Great question. In fact, on a basic level, that is exactly why we do it—so you should ask the question “why?”

When the Torah instructs us to retell the story of the Exodus at the Seder, it phrases the commandment as a hypothetical conversation between parent and child: “If your son asks you in time to come . . . you shall say to your son, ‘We were slaves to Pharaoh in Egypt, and the L‑rd took us out of Egypt with a strong hand.’”1 The sages thus understand that the telling over of the story of the Exodus is meant to be in a question-and-answer format. (And even if there is no child to ask the questions, you do so yourself.)

The sages therefore instituted a number of rituals during the Seder for the sole purpose of arousing the child's curiosity and prompting questions.2

One of these rituals is the dipping of the karpas.

We take a vegetable that would normally only be eaten as part of a meal, dip it and eat it before the meal—thus prompting the child to ask why we are doing things differently tonight.

The common custom is to dip the vegetable into salt water (or vinegar), symbolizing the tears the Jews shed during their servitude.

By dipping the vegetable, we also get a bonus Passover question—“Why are we washing our hands before eating the karpas?”

Washing Before Eating Wet Vegetables

We’re only used to washing our hands before eating bread, so this step of the Seder, urchatz, seems unusual. However, it may be surprising to learn that this ritual is not limited to the Seder—according to the Talmud, “any food that is dipped into a liquid requires washing of the hands before it is eaten."3

The commentaries explain that even those who aren’t particular about washing for dipped foods year-round (for reasons beyond the scope of this article) do so at the Seder night since a) this dipping is more significant, since it is done as part of the Seder and is therefore treated with more respect and stringency;4 and b) this night is all about arousing questions, and therefore, the very fact that you are doing something different will lend itself to an additional question.5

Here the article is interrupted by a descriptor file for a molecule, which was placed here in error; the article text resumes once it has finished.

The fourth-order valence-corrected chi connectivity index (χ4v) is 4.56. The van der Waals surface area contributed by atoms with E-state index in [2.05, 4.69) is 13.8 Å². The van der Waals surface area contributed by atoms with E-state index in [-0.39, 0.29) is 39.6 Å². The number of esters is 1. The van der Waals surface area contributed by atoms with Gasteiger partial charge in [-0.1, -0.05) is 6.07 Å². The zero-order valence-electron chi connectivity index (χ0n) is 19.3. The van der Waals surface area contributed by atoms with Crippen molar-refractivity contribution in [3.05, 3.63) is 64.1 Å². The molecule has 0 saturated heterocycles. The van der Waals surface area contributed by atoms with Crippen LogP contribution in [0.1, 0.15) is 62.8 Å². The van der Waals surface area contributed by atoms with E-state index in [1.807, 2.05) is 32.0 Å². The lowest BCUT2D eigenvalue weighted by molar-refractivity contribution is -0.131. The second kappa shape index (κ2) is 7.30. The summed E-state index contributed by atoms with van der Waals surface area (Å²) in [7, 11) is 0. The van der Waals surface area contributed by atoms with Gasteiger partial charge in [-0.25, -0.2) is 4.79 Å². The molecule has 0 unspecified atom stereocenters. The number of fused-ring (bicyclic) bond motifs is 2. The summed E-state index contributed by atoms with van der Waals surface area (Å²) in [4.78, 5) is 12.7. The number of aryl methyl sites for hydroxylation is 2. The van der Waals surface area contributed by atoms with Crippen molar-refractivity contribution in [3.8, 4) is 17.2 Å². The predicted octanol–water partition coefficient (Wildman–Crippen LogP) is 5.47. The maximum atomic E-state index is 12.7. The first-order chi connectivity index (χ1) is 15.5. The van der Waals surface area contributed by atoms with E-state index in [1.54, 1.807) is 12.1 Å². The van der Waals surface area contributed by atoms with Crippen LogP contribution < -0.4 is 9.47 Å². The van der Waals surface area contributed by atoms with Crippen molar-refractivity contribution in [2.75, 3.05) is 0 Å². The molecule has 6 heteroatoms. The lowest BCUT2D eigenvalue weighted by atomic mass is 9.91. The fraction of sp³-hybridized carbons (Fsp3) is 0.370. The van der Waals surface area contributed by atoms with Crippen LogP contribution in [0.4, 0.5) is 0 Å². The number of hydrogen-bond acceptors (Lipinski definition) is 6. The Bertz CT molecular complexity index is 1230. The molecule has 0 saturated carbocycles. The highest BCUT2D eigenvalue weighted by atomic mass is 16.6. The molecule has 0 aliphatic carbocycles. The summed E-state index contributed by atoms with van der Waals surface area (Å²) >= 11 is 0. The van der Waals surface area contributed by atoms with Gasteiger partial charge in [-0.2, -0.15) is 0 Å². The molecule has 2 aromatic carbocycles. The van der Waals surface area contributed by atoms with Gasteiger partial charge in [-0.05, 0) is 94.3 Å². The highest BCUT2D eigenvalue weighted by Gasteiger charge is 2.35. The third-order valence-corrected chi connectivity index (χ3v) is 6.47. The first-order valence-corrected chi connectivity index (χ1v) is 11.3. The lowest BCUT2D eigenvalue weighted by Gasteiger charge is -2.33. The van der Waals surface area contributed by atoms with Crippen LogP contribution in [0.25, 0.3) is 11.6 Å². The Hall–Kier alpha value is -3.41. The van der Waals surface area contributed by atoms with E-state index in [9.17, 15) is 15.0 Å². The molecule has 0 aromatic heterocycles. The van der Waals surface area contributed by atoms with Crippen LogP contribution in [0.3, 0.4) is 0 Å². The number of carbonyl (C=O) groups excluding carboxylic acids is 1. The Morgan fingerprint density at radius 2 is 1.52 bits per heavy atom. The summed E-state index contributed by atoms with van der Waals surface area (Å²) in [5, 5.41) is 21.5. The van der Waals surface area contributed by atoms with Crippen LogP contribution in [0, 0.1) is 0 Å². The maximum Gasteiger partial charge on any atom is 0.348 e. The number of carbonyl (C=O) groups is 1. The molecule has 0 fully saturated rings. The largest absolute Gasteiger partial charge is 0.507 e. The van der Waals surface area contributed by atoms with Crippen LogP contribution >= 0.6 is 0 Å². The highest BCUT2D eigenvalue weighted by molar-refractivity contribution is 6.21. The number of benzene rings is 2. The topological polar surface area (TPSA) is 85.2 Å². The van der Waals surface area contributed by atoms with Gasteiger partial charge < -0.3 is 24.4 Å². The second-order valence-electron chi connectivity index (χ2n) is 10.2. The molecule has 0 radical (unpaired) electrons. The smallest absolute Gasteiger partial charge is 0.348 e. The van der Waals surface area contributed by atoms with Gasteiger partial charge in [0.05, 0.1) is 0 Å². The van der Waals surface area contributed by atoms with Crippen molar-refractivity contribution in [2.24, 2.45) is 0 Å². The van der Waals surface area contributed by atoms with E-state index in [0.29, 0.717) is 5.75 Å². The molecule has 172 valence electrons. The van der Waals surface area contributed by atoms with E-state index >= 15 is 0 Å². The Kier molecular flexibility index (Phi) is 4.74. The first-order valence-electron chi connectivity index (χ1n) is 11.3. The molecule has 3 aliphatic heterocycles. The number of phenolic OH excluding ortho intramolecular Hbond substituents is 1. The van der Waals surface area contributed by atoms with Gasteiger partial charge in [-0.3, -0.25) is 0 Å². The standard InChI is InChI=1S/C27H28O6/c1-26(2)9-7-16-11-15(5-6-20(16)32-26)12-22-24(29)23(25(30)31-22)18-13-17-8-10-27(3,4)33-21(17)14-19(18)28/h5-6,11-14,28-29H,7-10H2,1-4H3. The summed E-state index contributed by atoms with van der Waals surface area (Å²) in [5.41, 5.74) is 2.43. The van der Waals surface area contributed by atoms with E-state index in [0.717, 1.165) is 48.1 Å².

Now, technically, you only need to wash if you will be eating wet food with your hand, so it is ideal to eat your karpas with your hands, thus warranting the washing that precedes it.6 Nevertheless, if for whatever reason you use a fork, you should still wash your hands.7

The Name Karpas

The Talmud does not specify which vegetable should be dipped, and in fact any vegetable may be used, other than those that may be used for the maror. However, many have the custom to use a certain vegetable by the name of karpas,since the word karpas (כרפס), when reversed, can be read as ס' פרך. The letter samach has the numerical value of 60, and perach means “hard labor,” so the word karpas alludes to the sixty myriads of Jews (600,000) who were enslaved with hard labor.8

But which vegetable is identified as karpas? Some say it is a leafy green like parsley or celery. Yet, many have the custom to use root vegetables such as potatoes, radishes and onions. The Chabad custom is to use onions or potatoes.

No After-Blessing

When we make the blessing of ha’adamah on the karpas, we have in mind that the blessing be for the maror as well. Therefore, when we eat the karpas, we should make sure to eat less than an ounce (or a whole vegetable), which may require one to make an after-blessing. (Nevertheless, if one did eat more than an ounce -as some have the custom to do- one should still not make an after-blessing.)9

The Mystical Paradox of Dipping

On a mystical note, dipping food is an act of negation—some of the food’s own taste is negated in order to receive the taste of the dip. In fact, the Hebrew word for “dipping,”טיבול, is an anagram for the Hebrew word ביטול, “nullification or negation.” Conversely, the act of dipping food demonstrates that one is a connoisseur who understands that the food on its own is lacking and knows just what to add to get the right flavor.

However, the dipping on the night of the Seder is “different than all other nights.” For on this night, even our act of dipping is a sign of negation and humility. Although we are celebrating our freedom, we are at the same time celebrating our birth as a nation in service of G‑d. And as we celebrate the exodus from one exile, we pray for our exodus from this one as well.10